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UBC Theses and Dissertations

Lexiphone : an experimental reading machine for the blind Caple, Charles Garry Akerman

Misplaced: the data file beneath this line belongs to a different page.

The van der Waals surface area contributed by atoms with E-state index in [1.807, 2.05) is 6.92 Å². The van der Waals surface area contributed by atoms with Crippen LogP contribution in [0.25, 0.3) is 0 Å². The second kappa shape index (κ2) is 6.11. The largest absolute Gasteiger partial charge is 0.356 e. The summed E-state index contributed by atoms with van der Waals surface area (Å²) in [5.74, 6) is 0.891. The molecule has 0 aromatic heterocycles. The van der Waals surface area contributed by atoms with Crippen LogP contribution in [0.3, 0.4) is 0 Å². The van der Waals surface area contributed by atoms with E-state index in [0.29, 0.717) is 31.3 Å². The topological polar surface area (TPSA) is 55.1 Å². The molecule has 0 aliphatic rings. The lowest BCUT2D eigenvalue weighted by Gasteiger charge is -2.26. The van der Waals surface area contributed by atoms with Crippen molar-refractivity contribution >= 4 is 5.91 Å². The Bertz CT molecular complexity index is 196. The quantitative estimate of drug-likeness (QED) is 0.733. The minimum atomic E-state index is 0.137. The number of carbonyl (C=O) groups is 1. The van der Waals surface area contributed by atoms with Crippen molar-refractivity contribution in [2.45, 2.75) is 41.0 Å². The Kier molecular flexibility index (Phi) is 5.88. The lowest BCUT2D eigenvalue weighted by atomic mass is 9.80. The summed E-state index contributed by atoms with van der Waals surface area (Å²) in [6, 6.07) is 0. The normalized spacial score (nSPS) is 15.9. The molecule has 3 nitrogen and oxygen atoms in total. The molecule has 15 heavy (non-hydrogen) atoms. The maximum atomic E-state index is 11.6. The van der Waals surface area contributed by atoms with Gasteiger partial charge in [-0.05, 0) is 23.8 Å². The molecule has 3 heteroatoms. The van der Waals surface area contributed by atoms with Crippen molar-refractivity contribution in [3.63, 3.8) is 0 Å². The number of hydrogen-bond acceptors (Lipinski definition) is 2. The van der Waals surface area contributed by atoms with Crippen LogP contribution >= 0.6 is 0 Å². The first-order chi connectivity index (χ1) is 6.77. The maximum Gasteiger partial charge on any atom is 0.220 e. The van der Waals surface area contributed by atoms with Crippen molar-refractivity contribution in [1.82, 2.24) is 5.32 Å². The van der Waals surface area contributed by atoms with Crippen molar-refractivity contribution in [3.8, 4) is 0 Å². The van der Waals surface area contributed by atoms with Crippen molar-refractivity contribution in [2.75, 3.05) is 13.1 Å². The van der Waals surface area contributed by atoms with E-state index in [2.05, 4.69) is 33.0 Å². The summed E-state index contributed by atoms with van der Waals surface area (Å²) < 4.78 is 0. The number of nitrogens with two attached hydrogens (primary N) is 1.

An experimental reading machine for the blind has been built to test a proposed multidimensional audible code. This device, patterned after the popular Optophone reader, can generate either the multidimensional code or a simulated version of the Optophone code. The results of tests carried out with two blind subjects show that multidimensionally-encoded letters and words can be learned and "read" with reasonable accuracy, even when entirely different dimensions of the code are utilized. A comparative evaluation of the multidimensional and Optophone codes, based on the performance of 52 sighted persons, suggests that the multidimensional code provides a better basis for letter discrimination. A detailed study of the discrete print signals produced by this machine is presented. The results of this study suggest that this particular print scanning system does not lend itself to automatic letter recognition, but that, with some pre-processing of the print information, some optimization of the audible code can be achieved. It is also demonstrated that the information produced by this machine is highly redundant, and that the discrete nature of the print translation process may psychologically limit the maximum reading speed, regardless of the audible code employed.

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